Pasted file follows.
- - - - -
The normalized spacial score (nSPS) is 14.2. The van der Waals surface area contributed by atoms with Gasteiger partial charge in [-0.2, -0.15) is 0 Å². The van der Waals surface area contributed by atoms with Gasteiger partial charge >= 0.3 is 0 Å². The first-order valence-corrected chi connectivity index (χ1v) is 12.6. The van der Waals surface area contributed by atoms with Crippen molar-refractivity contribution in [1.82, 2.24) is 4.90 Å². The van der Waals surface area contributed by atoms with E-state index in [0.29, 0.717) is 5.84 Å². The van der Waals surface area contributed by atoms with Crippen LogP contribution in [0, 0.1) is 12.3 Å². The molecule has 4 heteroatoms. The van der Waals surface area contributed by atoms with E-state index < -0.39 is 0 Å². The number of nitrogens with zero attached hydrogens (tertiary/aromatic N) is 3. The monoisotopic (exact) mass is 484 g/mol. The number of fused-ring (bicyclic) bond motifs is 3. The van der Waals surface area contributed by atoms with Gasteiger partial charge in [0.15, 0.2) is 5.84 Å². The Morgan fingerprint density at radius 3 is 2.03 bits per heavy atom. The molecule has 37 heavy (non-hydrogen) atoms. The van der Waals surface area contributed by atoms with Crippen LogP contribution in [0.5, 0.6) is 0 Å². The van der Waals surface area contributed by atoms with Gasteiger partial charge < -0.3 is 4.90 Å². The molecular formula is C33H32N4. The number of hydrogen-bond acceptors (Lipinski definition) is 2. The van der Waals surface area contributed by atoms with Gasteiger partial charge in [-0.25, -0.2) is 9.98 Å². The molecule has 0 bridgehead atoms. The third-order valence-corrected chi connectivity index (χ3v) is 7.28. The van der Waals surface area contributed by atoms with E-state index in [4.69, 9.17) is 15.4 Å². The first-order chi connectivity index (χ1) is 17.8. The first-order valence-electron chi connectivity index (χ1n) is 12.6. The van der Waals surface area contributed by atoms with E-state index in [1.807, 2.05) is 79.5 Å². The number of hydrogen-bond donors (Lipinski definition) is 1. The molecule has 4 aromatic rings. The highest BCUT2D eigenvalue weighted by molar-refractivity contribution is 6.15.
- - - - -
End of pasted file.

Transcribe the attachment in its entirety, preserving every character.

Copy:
The normalized spacial score (nSPS) is 14.2. The van der Waals surface area contributed by atoms with Gasteiger partial charge in [-0.2, -0.15) is 0 Å². The van der Waals surface area contributed by atoms with Gasteiger partial charge >= 0.3 is 0 Å². The first-order valence-corrected chi connectivity index (χ1v) is 12.6. The van der Waals surface area contributed by atoms with Crippen molar-refractivity contribution in [1.82, 2.24) is 4.90 Å². The van der Waals surface area contributed by atoms with E-state index in [0.29, 0.717) is 5.84 Å². The van der Waals surface area contributed by atoms with Crippen LogP contribution in [0, 0.1) is 12.3 Å². The molecule has 4 heteroatoms. The van der Waals surface area contributed by atoms with E-state index < -0.39 is 0 Å². The number of nitrogens with zero attached hydrogens (tertiary/aromatic N) is 3. The monoisotopic (exact) mass is 484 g/mol. The number of fused-ring (bicyclic) bond motifs is 3. The van der Waals surface area contributed by atoms with Gasteiger partial charge in [0.15, 0.2) is 5.84 Å². The Morgan fingerprint density at radius 3 is 2.03 bits per heavy atom. The molecule has 37 heavy (non-hydrogen) atoms. The van der Waals surface area contributed by atoms with Crippen LogP contribution in [0.5, 0.6) is 0 Å². The van der Waals surface area contributed by atoms with Gasteiger partial charge < -0.3 is 4.90 Å². The molecular formula is C33H32N4. The number of hydrogen-bond acceptors (Lipinski definition) is 2. The van der Waals surface area contributed by atoms with Gasteiger partial charge in [-0.25, -0.2) is 9.98 Å². The molecule has 0 bridgehead atoms. The third-order valence-corrected chi connectivity index (χ3v) is 7.28. The van der Waals surface area contributed by atoms with E-state index in [4.69, 9.17) is 15.4 Å². The first-order chi connectivity index (χ1) is 17.8. The first-order valence-electron chi connectivity index (χ1n) is 12.6. The van der Waals surface area contributed by atoms with E-state index in [1.807, 2.05) is 79.5 Å². The number of hydrogen-bond donors (Lipinski definition) is 1. The molecule has 4 aromatic rings. The highest BCUT2D eigenvalue weighted by molar-refractivity contribution is 6.15.